"Since last fall, I might have changed the numbers maybe 10 times," says Berquist, a 56-year-old self-described "public policy participant" and peace activist. "At first, taking in leaps of 20s and 30s and 40s, and then realizing that you've got to take a razor blade and scrape off all this.... After a while, I realized the exact number doesn't matter. The number is over a thousand. In fact, it's approaching two thousand."
Give or take a hundred. Whatever; it's more than the get-in-and-out scenario that was promulgated in March 2003, and a couple of thousand more than when the president promised religious leaders on the eve of the invasion, "there will be no casualties."
"It's a number, and most people just shrug their shoulders," says Berquist, a native of the Iron Range. "That's disappointing. Unless we have a personal connection, somebody who has actually died in this war, I think we generally are distracted by all the other things that are going on in this world. The headlines seem to have more to do with things like Michael Jackson, when our children are over dying in Iraq.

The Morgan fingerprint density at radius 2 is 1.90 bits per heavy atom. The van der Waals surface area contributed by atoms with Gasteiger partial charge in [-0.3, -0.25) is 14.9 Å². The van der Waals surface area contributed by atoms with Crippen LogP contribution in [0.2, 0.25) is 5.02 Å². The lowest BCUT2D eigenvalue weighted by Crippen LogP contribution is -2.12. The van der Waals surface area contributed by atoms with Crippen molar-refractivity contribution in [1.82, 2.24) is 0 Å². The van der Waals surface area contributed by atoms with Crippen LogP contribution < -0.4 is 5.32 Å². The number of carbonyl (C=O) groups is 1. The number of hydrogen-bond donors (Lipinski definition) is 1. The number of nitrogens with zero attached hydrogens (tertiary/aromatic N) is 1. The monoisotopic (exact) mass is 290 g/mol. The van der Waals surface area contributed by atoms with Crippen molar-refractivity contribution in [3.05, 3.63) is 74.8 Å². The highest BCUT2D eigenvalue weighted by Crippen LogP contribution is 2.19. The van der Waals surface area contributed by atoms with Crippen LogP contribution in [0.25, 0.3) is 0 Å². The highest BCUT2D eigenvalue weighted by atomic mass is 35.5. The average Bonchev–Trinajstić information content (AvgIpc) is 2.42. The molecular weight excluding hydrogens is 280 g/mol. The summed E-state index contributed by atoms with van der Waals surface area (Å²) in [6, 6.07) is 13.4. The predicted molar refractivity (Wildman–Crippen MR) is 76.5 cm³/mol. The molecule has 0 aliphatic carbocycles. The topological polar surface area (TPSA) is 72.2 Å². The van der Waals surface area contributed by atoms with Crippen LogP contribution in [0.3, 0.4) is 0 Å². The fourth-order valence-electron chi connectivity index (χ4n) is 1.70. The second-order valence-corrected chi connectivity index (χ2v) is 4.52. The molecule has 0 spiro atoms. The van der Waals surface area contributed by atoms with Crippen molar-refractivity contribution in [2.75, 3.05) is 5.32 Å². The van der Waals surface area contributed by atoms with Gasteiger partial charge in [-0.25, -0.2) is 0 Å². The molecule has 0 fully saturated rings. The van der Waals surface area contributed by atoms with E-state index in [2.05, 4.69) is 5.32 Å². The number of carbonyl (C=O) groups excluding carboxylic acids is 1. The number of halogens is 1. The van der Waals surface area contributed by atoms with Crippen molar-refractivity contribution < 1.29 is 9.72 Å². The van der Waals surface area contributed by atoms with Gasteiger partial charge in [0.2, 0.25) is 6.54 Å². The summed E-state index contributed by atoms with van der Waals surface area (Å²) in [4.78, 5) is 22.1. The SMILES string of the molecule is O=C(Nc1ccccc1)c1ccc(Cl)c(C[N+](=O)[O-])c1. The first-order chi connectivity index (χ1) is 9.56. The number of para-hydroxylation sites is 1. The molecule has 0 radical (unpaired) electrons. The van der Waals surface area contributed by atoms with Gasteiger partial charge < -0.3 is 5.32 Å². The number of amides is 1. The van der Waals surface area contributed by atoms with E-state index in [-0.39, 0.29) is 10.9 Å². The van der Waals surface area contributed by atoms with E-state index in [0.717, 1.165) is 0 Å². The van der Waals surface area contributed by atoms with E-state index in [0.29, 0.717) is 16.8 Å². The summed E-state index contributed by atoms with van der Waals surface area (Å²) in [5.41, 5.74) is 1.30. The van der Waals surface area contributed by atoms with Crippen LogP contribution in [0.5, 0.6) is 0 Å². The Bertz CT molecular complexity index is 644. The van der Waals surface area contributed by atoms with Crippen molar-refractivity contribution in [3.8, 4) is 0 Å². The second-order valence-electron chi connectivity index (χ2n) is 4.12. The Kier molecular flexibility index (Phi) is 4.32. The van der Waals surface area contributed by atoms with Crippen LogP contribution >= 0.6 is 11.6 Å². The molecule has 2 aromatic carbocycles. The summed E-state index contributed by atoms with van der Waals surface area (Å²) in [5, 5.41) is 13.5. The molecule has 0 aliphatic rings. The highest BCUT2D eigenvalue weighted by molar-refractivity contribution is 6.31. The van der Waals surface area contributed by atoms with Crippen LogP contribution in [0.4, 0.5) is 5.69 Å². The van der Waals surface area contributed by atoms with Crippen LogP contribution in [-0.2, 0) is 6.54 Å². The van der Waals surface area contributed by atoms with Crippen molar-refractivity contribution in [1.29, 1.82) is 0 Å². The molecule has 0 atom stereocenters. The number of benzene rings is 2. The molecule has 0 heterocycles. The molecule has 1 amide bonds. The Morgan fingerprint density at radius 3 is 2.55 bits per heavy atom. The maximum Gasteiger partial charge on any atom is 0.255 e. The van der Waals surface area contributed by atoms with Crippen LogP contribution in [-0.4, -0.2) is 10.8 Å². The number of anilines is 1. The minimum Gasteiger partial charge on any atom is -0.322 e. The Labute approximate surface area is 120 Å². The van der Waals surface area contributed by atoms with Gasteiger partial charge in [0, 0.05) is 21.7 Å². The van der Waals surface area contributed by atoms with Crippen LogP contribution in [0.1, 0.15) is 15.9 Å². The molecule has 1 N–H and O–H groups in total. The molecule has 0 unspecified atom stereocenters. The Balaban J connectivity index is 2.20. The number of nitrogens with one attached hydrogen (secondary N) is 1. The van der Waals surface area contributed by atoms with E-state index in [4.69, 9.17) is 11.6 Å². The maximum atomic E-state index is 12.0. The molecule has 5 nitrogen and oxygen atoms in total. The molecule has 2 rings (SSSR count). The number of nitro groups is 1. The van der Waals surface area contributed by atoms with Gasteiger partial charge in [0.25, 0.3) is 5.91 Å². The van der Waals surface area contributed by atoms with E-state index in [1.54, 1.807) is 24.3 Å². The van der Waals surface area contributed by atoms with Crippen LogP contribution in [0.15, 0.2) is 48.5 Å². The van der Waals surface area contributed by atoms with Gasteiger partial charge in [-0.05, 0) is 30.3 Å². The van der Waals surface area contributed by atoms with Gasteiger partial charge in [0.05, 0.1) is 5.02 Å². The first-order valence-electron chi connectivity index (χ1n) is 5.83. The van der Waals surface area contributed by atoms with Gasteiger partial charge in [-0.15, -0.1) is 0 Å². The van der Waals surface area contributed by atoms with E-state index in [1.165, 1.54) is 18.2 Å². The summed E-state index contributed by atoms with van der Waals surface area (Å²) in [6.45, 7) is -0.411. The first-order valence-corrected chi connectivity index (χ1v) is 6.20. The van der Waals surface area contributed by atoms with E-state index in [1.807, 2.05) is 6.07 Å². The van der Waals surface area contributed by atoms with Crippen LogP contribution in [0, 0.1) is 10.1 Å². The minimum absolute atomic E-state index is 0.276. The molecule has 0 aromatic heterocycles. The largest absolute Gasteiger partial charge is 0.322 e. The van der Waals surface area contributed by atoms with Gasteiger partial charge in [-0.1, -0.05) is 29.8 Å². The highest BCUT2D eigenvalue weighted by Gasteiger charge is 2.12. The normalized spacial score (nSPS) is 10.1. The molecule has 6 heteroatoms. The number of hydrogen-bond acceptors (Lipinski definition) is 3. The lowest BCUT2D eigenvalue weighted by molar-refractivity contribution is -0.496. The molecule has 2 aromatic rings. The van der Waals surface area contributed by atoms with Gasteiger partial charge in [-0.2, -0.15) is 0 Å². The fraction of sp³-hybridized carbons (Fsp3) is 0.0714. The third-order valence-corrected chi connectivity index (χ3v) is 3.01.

"Nobody's talking about it. Or if they do talk about it, it's just a few moments and then it's what movie they saw, or some rock and roll band, or what really irritates me is what the Twins are doing. For the amount of time that the male population sits around talking about sports, and the thickness of the sports pages, I mean, my God. I'm not denying it fulfills something, but the time and energy and money that gets devoted to sports is unbelievable."
Who does this guy think he is? Telling us there are more important things than Michael Jackson and sports? What a prick. What a morally superior little bitch. We are at war, for God's sake. Of course we know our children are dying. Of course we know that the estimated Iraqi civilian deaths in our name is 26,000. We know, we know, we know, Citizen Berquist. How could we not?